• Class members pose with donations for the “Socktober” charity drive (courtesy photo)
  • Games at the Sock Hop included a bean-bag toss
  • Students enjoyed the “dance floor”
  • Guessing games were part of the fun
  • Socks were the price of admission to the Sock Hop, held at the end of “Socktober”
  • Boxes of donated socks pile up (courtesy photo)

Students Sock It to the Community

by Janice Holst  

As soon as the class decided on its next charity project, eighth-grader Kolten Wolf was on board.

"When I heard about 'Socktober' I texted all of my cousins and asked everyone I knew to help out," he said. By the end of the first week, Kolten had donated more than 30 pairs of socks for the cause.

The idea is based on a YouTube challenge to help the homeless by video character Kid President's creator Brad Montague and actor Rainn Wilson's media company SoulPancake four years ago. Middle school students chose "Leave it better than I found it" for this year's theme.

Seventh-grader Dayqwuan Jones studies a jar of candy to guess the number of kisses"We are trying to think of ways to leave people or places better than before we were there," said teacher Jill MacLaren. "And this idea fit."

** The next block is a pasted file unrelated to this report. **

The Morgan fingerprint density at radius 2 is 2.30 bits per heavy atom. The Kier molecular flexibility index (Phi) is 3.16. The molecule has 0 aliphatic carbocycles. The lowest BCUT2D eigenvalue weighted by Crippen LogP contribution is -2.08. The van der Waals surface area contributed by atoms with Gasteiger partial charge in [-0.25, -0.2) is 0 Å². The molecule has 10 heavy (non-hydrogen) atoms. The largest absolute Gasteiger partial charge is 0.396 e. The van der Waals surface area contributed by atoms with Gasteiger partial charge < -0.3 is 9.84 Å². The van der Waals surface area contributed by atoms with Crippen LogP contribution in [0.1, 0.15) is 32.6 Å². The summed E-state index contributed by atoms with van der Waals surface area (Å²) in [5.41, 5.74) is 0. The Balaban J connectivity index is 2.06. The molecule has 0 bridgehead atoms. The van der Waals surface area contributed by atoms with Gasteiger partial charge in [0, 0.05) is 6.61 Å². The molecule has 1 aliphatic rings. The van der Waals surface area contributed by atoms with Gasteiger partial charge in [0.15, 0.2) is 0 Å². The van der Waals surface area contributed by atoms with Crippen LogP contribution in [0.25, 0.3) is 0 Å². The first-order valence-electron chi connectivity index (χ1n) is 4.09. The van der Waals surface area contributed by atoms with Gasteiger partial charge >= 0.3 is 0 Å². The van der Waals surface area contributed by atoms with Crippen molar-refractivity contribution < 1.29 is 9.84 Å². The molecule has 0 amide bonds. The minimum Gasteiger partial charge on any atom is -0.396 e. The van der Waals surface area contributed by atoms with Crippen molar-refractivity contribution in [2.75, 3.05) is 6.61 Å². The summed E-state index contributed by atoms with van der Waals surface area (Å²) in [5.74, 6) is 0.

Why socks? Because shelters and secondhand stores generally do not get them. "Most people wear socks until they have holes, so they do not get donated," she said.

The month of collecting socks culminated in an after-school 'Sock Hop," complete with snacks, a photo booth, dancing and a variety of games for the students.

The dress-up photo booth was a highlight: from left are eighth-graders Emily Neiderheide, Cambrie Johnson and Grace Willitts  The final count of donated socks totaled over 1,200 pairs, including 1,180 new and 142 pairs of gently used socks, plus $56 donated cash to purchase more.

The majority of the socks will go to local charities. They include North Connect, which services the Cedar Springs community with day-to-day needs such as food, clothing, emergency shelter and other services.

But the students didn't have to wait until the end of October to see that they were providing a needed service.

"We have already delivered three large bags of donated socks to New Beginnings (High School), because the principal there told us that they had students who needed some," said MacLaren.

Submitted on: November 3rd 2017

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